Moses Leads God's People
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Years passed, and a new Pharaoh came into power. The Egyptians forgot how their ancestors were saved from starvation by Joseph. Now they looked upon the Hebrew People with resentment. "Why do these people refuse to worship our gods? And what do they mean by having so many children? Perhaps they plan to outnumber us and take over Egypt!"
Such thoughts prompted Pharaoh to enslave the Israelites. He forced them to labor from morning until night, building the roads and cities of Egypt. Then he decreed that all baby boys born to the Israelites must be killed.
One young Hebrew mother kept her infant son hidden for three months. She knew she could not do this much longer before the Egyptians found out, so she placed the child in a large, waterproof basket. The basket was placed among the reeds on the shore of the Nile River. The baby's older sister, Miriam, watched from a distance to see what would happen.
What happened shows that not only the mother, but God himself, had a special reason for wanting this baby to live. The Pharaoh's daughter came along and discovered the basket. She was delighted to find a tiny baby inside and decided to adopt him as her own. Miriam saw all this and decided to act. She knew that wealthy women always had slaves to nurse their babies. Miriam came out of hiding, and offered to find a Hebrew woman for this job. Naturally, she brought the baby's mother. Pharaoh's daughter named the child Moses, which means "drawn from the water".
Moses grew up in the palace of Pharaoh. As he grew older, he was disturbed at the way his people were treated. One day Moses saw an Egyptian beating a Hebrew slave. Unable to stand such injustice any longer, Moses rushed forward and killed the Egyptian. Soon word of what Moses had done got around, and he began to fear for his life. He fled from Egypt and settled in the land of Midian. Here he married and became a herdsman.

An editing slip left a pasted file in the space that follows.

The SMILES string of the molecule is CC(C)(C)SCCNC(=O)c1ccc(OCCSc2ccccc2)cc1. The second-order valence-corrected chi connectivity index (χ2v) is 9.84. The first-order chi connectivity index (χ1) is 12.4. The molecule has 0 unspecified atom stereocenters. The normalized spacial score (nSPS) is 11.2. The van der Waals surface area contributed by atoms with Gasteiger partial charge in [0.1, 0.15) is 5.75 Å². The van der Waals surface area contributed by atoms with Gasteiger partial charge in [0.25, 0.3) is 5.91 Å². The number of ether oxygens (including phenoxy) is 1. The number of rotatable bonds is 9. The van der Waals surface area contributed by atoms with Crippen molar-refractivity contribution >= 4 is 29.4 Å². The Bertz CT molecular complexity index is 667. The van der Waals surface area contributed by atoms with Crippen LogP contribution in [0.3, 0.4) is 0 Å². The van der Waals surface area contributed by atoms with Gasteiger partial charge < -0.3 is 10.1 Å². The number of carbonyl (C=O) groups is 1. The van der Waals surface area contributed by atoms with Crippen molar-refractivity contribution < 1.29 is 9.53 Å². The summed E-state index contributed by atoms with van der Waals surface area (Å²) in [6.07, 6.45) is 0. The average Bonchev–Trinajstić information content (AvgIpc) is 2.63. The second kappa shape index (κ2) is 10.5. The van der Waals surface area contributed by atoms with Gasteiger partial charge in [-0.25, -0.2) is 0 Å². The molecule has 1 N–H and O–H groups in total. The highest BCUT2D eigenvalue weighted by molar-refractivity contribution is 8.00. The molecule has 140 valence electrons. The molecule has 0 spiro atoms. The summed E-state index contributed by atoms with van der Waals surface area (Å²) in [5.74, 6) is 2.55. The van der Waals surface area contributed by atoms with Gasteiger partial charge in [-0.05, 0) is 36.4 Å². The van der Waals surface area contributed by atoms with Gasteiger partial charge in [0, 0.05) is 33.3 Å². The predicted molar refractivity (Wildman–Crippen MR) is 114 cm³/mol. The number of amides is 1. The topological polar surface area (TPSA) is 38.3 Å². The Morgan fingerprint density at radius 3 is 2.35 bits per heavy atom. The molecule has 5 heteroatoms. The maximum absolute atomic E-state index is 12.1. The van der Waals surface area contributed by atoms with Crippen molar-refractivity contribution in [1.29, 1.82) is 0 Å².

Perhaps Moses thought he was through with Egypt. But God was not through with Moses. One day, as Moses tended his flock, he saw a flaming bush that was not consumed by the fire. From the bush came the voice of God calling out to him and saying:
I am the God of your father, the God of Abraham, the God of Isaac, and the God of Jacob.... I have seen the affliction of my people who are in Egypt and have heard their cry because of their taskmasters; I know their sufferings, and I have come down to deliver them out of the hand of the Egyptians... Come, I will send you to Pharaoh that you may bring forth my people...(Ex 3:6-10).
The cry of the people of Israel has come to me and I have seen the oppression with which the Egyptians oppress them. Come, I will send you to Pharaoh that you may bring forth my people, the sons of Israel, out of Egypt. (Ex 3:9-10).